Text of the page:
FESTIVAL CONCERTS, First Unitarian Church, Dec. 3

In a break from the holiday themed concerts that are cropping up everywhere, violist Joel Rosenberg assembled a group of colleagues for a wonderful program of chamber music that featured works by Ludwig van Beethoven and Wolfgang Amadeus Mozart, as well as pieces by 19th century virtuoso violinist/composers Niccolò Paganini and Henryk Wieniawski.

The major works on the program were Paganini’s Concerto for Viola and String Quartet, which opened the concert, and Mozart’s Sinfonia Concertante for Violin and Viola.

For the Paganini, Rosenberg was joined by the Paradigm Quartet (Francine Potter and Barry Franson, violin; Coralee Karmazyn, viola; and Francesca Rose, cello). Best known for his violin concertos, this piece has all the elements contained in the better known works. Virtuosity and melodicism go hand in hand here, and the performance certainly brought out both. Rosenberg displayed technical chops as well as a keen sense of lyricism. And he was supported wonderfully by the quartet.

The Mozart, played with piano accompaniment, is a fabulously lyrical work that puts the violin and viola soloists on an equal footing. Rosenberg was joined by Utah Symphony assistant concertmaster David Park and the two gave a beautifully crafted and expressive account that was fluid and nuanced. They were accompanied by the young pianist Ubeeng Kueq, who showed a remarkable sense of balance in allowing the two string instruments to come through and be the stars.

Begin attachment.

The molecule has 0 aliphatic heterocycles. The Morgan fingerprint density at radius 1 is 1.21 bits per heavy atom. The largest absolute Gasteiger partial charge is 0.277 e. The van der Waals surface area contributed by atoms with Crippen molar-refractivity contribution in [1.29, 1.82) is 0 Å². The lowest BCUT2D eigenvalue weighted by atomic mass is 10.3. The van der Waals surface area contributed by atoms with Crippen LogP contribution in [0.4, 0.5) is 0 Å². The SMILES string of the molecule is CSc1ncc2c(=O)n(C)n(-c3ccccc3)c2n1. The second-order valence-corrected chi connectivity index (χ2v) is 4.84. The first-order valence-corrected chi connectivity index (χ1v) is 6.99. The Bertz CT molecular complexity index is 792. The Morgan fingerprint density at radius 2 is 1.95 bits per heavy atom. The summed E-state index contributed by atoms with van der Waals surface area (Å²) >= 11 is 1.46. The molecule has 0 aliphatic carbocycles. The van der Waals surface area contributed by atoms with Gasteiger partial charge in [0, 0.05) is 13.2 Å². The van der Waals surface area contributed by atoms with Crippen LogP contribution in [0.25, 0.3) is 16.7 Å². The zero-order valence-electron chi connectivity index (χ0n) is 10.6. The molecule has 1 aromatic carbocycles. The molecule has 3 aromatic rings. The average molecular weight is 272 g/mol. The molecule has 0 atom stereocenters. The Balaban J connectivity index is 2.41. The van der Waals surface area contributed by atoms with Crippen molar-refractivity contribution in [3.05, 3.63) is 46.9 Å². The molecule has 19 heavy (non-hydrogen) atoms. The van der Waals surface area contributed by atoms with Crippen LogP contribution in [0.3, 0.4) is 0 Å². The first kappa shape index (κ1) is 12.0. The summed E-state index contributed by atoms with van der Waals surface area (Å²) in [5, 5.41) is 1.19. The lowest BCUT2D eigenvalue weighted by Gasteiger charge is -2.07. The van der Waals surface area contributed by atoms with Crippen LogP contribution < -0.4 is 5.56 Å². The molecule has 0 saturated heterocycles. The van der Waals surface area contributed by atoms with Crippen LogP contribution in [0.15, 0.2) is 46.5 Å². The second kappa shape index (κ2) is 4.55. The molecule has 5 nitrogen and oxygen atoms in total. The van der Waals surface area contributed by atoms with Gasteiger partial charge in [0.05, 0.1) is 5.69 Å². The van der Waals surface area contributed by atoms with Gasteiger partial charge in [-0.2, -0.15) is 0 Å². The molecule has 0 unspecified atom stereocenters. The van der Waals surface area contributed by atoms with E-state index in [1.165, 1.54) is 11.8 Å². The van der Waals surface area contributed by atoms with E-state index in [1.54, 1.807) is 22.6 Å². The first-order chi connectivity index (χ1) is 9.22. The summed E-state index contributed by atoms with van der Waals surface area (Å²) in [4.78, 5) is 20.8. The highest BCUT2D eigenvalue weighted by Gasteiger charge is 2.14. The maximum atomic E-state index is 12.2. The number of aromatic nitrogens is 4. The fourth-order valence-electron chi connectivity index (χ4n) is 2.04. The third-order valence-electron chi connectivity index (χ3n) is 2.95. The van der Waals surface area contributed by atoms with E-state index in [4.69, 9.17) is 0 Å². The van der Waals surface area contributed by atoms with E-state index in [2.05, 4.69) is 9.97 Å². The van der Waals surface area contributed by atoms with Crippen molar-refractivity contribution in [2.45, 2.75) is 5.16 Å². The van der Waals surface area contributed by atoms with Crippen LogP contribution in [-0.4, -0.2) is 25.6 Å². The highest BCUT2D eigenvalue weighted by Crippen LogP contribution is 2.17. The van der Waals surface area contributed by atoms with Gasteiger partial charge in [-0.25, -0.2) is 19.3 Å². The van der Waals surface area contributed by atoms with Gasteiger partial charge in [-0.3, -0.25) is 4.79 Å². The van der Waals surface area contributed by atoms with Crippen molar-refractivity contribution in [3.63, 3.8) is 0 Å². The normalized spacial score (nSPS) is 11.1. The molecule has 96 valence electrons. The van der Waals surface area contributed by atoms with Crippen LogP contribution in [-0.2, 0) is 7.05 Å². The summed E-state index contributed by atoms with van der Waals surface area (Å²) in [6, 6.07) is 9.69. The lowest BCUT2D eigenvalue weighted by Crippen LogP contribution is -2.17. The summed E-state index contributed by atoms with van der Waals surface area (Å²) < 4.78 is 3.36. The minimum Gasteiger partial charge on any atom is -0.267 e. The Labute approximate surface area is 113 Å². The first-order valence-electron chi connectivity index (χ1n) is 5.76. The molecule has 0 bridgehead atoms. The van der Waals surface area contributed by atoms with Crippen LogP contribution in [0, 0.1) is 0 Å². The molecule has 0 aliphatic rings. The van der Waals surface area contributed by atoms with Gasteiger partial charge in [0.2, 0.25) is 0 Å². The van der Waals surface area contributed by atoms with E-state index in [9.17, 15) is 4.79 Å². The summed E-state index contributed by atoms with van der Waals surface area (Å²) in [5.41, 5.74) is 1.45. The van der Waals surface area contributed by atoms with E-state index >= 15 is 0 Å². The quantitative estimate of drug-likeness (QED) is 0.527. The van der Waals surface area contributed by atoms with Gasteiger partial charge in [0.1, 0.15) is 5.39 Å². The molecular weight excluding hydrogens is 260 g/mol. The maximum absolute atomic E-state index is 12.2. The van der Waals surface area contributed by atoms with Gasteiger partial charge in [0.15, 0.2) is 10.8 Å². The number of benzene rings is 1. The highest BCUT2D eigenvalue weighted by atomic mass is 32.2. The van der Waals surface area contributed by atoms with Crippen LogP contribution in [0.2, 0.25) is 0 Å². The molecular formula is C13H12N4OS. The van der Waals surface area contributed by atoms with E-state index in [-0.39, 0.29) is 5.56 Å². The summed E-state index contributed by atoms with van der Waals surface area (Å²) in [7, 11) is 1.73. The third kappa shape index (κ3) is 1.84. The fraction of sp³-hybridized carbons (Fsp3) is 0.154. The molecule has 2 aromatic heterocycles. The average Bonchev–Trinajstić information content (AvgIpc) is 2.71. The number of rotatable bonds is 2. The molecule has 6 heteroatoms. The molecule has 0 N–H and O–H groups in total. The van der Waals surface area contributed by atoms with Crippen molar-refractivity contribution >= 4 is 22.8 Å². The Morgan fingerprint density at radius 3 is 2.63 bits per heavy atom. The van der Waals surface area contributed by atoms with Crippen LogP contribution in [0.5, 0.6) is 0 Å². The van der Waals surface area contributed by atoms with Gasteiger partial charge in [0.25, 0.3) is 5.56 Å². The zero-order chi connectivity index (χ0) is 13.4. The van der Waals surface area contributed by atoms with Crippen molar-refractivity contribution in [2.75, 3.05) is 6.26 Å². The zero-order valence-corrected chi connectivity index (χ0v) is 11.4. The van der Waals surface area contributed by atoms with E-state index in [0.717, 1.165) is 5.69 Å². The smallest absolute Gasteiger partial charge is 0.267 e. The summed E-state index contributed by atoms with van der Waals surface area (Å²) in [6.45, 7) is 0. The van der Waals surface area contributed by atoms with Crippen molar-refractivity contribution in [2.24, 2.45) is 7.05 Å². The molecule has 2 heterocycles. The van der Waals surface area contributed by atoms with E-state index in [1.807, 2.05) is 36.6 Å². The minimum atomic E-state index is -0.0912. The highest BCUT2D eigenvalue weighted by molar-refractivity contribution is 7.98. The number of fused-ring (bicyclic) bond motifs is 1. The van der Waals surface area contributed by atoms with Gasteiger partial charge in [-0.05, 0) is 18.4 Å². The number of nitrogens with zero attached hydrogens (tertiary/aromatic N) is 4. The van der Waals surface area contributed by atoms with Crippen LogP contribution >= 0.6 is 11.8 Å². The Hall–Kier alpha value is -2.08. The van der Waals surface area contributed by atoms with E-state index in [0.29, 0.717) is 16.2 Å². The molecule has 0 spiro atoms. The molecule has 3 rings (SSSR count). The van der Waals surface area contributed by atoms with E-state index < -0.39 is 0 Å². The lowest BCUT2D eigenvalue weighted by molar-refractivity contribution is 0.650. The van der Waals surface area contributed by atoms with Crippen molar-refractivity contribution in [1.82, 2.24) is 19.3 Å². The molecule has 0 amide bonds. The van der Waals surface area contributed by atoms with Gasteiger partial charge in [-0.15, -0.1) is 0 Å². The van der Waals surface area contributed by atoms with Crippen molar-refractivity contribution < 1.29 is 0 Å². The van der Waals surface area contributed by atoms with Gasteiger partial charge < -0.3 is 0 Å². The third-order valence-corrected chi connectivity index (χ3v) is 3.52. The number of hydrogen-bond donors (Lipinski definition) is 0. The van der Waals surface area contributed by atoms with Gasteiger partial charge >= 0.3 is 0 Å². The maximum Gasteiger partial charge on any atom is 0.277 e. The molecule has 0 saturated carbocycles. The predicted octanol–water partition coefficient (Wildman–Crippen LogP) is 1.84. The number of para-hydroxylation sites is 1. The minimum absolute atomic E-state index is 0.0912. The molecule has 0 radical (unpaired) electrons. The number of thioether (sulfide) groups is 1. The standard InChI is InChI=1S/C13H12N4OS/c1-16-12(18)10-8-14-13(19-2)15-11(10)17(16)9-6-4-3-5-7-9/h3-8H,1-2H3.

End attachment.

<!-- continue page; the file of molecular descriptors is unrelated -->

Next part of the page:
In between these two works, Park put his expressive and virtuosic sides on display as he played the G major, op. 40, and the F major, op. 50, romances by Beethoven, along with Wieniawski’s fiendishly demanding Scherzo tarantelle.

Park gave eloquently lyrical readings of the two romances, bringing out the depth of expression these two works contain.

In the Wieniawski, Park pulled out all the stops and gave a tour de force account of the piece, making the demands the composer places on the soloist look easy.

In these three pieces Park was joined by Kueq, who once again showed he is a remarkably perceptive and astute accompanist.

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